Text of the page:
In Yoville, I have a sense of urgency in making money to buy stuff because the stores eventually stop selling stuff. You see, I missed buying a rookery of penguins. I snagged only one lone penguin before the penguins went bye-bye. I’ve also missed buying the lamp I wanted and the zebra rugs disappeared. Since then, I have been aware that things come and go, and that I better buy now.
When Easter accouterments made their debut at the Yoville florist, I made myself a wishlist with prices and calculated how many days, working at the Yoville Widget Factory at 6-hour intervals, it would take to make enough funds. I coveted and got the egg vase, the marshmallow rabbits, the box of Easter eggs and the chocolate bunny. Matt presented me with the cupcake tower, which you can see below in my living room, and I eventually decided that the Easter basket was too much pastel for my taste.
Here’s my kitchen:
Someone gifted me a parrot, probably by accident, at a Yoville gathering. (The parrot’s name is Snowy, in homage to Tintin’s canine sidekick.) Matt also gave me the hanging flowers and the red microwave, which decided the colour scheme of my kitchen. I am now saving up for a red fridge. The leaf table, I bought on whim. I may save it up for my eventual real estate expansion. Once I decorate the apartment, I am buying a house which can have some theme, perhaps an animal refuge – I can use my apartment for living and for Yoville parties, my house will be a fantasy hangout.
Now here’s my living room:
I have nearly completed my arabesque living room set, just one desk left to buy. I am not so sure what to do with the ottoman on the bottom right hand side. There’s something else that’s missing, maybe more vibrant wall paper?
As for my bedroom, I am not really sure in what direction to take it:
The screen and the dead tree (from the trailer trash decorating theme) are a start. Matt is constructing a bathroom in his apartment, so that’s an idea. However, Matt is giving up Yoville for this mobster game. Oh well. I will probably start using his account to make money that his avatar will donate to my cause.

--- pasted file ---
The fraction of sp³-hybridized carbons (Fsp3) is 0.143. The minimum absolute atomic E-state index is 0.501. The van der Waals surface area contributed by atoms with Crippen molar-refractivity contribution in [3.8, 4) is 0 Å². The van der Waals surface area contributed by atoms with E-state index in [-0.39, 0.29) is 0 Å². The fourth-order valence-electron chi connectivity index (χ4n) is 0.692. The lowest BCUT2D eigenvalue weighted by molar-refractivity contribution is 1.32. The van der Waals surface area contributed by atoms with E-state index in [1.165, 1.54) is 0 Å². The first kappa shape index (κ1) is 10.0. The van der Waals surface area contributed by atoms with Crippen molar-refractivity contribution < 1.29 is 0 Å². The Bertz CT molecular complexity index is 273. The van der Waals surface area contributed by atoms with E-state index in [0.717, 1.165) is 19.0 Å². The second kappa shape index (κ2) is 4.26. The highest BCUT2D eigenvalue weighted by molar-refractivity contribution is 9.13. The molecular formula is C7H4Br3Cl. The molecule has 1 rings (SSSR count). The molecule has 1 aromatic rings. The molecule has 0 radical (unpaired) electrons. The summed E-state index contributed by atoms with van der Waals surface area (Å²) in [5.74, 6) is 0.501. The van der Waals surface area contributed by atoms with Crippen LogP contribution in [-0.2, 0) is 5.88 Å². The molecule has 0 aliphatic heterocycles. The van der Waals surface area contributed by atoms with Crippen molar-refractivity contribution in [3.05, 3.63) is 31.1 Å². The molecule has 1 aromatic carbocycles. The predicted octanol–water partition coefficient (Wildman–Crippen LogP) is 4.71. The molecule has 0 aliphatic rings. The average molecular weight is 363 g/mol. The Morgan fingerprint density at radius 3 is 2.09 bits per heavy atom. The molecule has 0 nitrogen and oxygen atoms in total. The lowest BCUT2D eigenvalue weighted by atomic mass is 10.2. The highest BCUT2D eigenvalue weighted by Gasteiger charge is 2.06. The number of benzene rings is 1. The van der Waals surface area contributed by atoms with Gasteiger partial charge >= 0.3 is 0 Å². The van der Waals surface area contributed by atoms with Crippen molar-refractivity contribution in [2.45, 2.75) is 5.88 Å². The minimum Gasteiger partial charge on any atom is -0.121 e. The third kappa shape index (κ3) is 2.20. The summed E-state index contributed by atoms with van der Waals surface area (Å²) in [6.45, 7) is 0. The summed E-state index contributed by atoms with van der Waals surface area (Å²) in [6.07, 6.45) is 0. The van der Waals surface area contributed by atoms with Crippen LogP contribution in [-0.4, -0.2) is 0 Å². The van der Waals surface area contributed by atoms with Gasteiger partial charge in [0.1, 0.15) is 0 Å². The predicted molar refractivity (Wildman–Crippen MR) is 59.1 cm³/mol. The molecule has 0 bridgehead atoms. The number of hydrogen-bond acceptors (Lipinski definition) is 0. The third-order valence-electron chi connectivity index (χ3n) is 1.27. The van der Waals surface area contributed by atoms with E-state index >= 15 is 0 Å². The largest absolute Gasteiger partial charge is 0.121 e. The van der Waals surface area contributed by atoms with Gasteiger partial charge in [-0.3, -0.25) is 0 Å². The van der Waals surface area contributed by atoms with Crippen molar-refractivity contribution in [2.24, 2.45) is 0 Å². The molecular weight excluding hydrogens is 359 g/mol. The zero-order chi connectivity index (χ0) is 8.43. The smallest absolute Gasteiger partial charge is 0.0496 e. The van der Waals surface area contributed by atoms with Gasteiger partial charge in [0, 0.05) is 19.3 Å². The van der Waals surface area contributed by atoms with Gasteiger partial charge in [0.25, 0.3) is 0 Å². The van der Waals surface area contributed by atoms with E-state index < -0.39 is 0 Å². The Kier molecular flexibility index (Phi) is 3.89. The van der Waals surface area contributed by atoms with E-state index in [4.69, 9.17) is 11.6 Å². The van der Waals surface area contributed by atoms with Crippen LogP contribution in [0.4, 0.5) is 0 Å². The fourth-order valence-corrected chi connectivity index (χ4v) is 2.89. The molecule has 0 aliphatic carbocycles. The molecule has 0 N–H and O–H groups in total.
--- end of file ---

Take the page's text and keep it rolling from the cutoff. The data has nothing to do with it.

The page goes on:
It was great to see Tintin wearing Chinese-style blue pyjamas, a souvenir from his Blue Lotus days, along with the huge Blue Lotus vase from the cover of the previous book. Then, on the ocean voyage, there’s cringeworthy depiction of a black waiter, utterly black with shiny brown patches, exaggerated lips and something of a popcorn hairdo, rather like Balthazar the artist’s apartment manager’s nighttime hairdo earlier in the book. Then again, one of the Hispanic characters is called SeÃ±or Tortilla.
Other interesting tidbits: Tintin is very dashing in his colonel’s uniform and Snowy goes through a lot in this story. The poor dog gets shot by a bullet and a poisoned arrow, nearly goes off a waterfall, runs into a predatory South American tribe that wants to kill him and pluck out his heart, and is attacked by piranhas. It’ll get worse for Snowy in upcoming stories.
Next in line on my Tintin reading list was The Black Island, a Scottish gorilla tale. Snowy has the following mishaps:
he somehow ends up with a bandaged face on page 6,
he clings to the back of a speeding car,
gets hit on the head with a spike,
is robbed of his bone by some bully dalmatian-doberman cross,
flies out of a runaway trailer when it collides with a tree,
gets hit in the head by a falling apple,
jumps on a moving train,
gets drunk on Loch Lomond Whisky,
his plane crash lands in Scotland,
gets spanked by Tintin the third time he has a run-in with Loch Lomond Whisky,
falls down a cliff while chasing a rabbit,
lands in a patch of thistle,
gets strangled by a gorilla,
is hit on the head with a falling gun,
and has a fright from a menacing spider.
According to Wikipedia, this is the only Tintin book in which the reporter physically punishes Snowy.
Yet Snowy also shows his brilliance: he uses a goat to save Tintin’s life, he brings a fireman to the chloroformed Tintin lying helpless in a burning house, steals a whole roast chicken (and gives Tintin a mere drumstick to nibble on), he harasses the gorilla, and retrieves a gun from the criminals, getting rewarded with a bone but not that Loch Lomond Whisky.
This book was also cunningly copied into Tamil by children’s author Vaandumaama. To get around copyright restrictions, Tintin becomes Balae Baalu, an Indian boy who, remarkably, goes on the exact same adventure, with the Indian equivalent of Snowy.
King Ottokar’s Sceptre finds Tintin in the fictional Balkan state of Syldavia. Tintin still has one of his Chinese vases around, though it is smashed at the beginning of the story. The Thomson Twins, as in the previous story, play a big role in this story, and the awful opera singer Bianca Castafiore appears. Oddly enough, though Tintin presumably loses his luggage when travelling to Syldavia – did they throw his suitcase after him when they ejected him mid flight? Did they put his suitcase in the Klow International Airport lost and found? – his Chinese-style pyjamas turn up again when he sleeps over at King Muskar’s place.
This time, Snowy
is burned by a cigarette,
is hit on the rumps with a stone,
is ejected from an airplane,
is forced to eat a secret note,
has the diplodocus bone he stole from a natural history museum in turn stolen by some bully Syldavian mutts,
and gives up another bone because of visions of a thunderbolt-wielding maniac of a Tintin.
However, he gets some fancy digs when his actions save the rule of King Muskar XII, and he gets a smart blue ribbon around his neck while his master receives the Syldavian Order of the Pelican. All in all, Snowy gets off pretty easy in this adventure.